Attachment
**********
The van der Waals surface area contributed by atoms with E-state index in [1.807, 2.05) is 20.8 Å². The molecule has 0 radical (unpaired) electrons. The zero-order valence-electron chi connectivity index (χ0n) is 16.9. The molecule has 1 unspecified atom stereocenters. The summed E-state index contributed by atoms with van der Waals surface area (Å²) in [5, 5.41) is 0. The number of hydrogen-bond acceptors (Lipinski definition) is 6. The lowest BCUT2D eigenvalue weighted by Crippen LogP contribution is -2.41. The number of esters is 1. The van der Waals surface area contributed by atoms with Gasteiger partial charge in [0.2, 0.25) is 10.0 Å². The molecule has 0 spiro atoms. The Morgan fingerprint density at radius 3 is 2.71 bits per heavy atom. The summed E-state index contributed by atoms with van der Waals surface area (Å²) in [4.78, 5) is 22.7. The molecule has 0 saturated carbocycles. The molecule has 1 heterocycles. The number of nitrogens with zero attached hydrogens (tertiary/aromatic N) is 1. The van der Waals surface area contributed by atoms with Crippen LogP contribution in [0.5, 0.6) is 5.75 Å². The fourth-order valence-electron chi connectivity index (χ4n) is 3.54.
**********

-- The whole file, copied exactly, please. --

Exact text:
The van der Waals surface area contributed by atoms with E-state index in [1.807, 2.05) is 20.8 Å². The molecule has 0 radical (unpaired) electrons. The zero-order valence-electron chi connectivity index (χ0n) is 16.9. The molecule has 1 unspecified atom stereocenters. The summed E-state index contributed by atoms with van der Waals surface area (Å²) in [5, 5.41) is 0. The number of hydrogen-bond acceptors (Lipinski definition) is 6. The lowest BCUT2D eigenvalue weighted by Crippen LogP contribution is -2.41. The number of esters is 1. The van der Waals surface area contributed by atoms with Gasteiger partial charge in [0.2, 0.25) is 10.0 Å². The molecule has 0 spiro atoms. The Morgan fingerprint density at radius 3 is 2.71 bits per heavy atom. The summed E-state index contributed by atoms with van der Waals surface area (Å²) in [4.78, 5) is 22.7. The molecule has 0 saturated carbocycles. The molecule has 1 heterocycles. The number of nitrogens with zero attached hydrogens (tertiary/aromatic N) is 1. The van der Waals surface area contributed by atoms with Crippen LogP contribution in [0.5, 0.6) is 5.75 Å². The fourth-order valence-electron chi connectivity index (χ4n) is 3.54.